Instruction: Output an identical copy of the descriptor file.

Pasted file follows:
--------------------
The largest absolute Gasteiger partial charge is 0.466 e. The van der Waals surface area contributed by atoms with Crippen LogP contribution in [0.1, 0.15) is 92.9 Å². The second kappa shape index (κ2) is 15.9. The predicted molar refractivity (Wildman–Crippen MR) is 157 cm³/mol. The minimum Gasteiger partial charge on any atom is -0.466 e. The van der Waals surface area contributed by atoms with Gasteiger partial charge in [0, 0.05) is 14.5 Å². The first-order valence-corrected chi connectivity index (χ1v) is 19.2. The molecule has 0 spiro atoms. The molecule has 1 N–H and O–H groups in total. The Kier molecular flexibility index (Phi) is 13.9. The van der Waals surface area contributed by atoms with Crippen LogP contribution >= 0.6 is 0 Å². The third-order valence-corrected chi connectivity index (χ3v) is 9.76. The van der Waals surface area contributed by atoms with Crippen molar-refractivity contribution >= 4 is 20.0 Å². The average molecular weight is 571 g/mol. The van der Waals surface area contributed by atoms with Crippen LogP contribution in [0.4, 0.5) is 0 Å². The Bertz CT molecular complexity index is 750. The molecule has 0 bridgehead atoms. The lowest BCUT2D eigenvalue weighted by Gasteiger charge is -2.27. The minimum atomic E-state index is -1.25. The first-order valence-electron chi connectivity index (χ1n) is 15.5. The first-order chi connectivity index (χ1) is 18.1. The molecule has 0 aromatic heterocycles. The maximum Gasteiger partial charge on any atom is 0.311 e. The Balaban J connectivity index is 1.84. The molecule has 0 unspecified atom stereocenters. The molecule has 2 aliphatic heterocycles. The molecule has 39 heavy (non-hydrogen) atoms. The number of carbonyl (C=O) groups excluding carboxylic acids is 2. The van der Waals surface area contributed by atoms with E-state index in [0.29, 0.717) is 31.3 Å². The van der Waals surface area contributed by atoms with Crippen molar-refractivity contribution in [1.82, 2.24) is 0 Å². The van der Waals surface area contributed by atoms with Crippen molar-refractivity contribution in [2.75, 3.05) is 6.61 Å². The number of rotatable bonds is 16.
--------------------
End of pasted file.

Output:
The largest absolute Gasteiger partial charge is 0.466 e. The van der Waals surface area contributed by atoms with Crippen LogP contribution in [0.1, 0.15) is 92.9 Å². The second kappa shape index (κ2) is 15.9. The predicted molar refractivity (Wildman–Crippen MR) is 157 cm³/mol. The minimum Gasteiger partial charge on any atom is -0.466 e. The van der Waals surface area contributed by atoms with Gasteiger partial charge in [0, 0.05) is 14.5 Å². The first-order valence-corrected chi connectivity index (χ1v) is 19.2. The molecule has 0 spiro atoms. The molecule has 1 N–H and O–H groups in total. The Kier molecular flexibility index (Phi) is 13.9. The van der Waals surface area contributed by atoms with Crippen LogP contribution >= 0.6 is 0 Å². The third-order valence-corrected chi connectivity index (χ3v) is 9.76. The van der Waals surface area contributed by atoms with Crippen molar-refractivity contribution >= 4 is 20.0 Å². The average molecular weight is 571 g/mol. The van der Waals surface area contributed by atoms with Crippen LogP contribution in [0.4, 0.5) is 0 Å². The Bertz CT molecular complexity index is 750. The molecule has 0 bridgehead atoms. The lowest BCUT2D eigenvalue weighted by Gasteiger charge is -2.27. The minimum atomic E-state index is -1.25. The first-order valence-electron chi connectivity index (χ1n) is 15.5. The first-order chi connectivity index (χ1) is 18.1. The molecule has 0 aromatic heterocycles. The maximum Gasteiger partial charge on any atom is 0.311 e. The Balaban J connectivity index is 1.84. The molecule has 0 unspecified atom stereocenters. The molecule has 2 aliphatic heterocycles. The molecule has 39 heavy (non-hydrogen) atoms. The number of carbonyl (C=O) groups excluding carboxylic acids is 2. The van der Waals surface area contributed by atoms with E-state index in [0.29, 0.717) is 31.3 Å². The van der Waals surface area contributed by atoms with Crippen molar-refractivity contribution in [1.82, 2.24) is 0 Å². The van der Waals surface area contributed by atoms with Crippen molar-refractivity contribution in [2.75, 3.05) is 6.61 Å². The number of rotatable bonds is 16.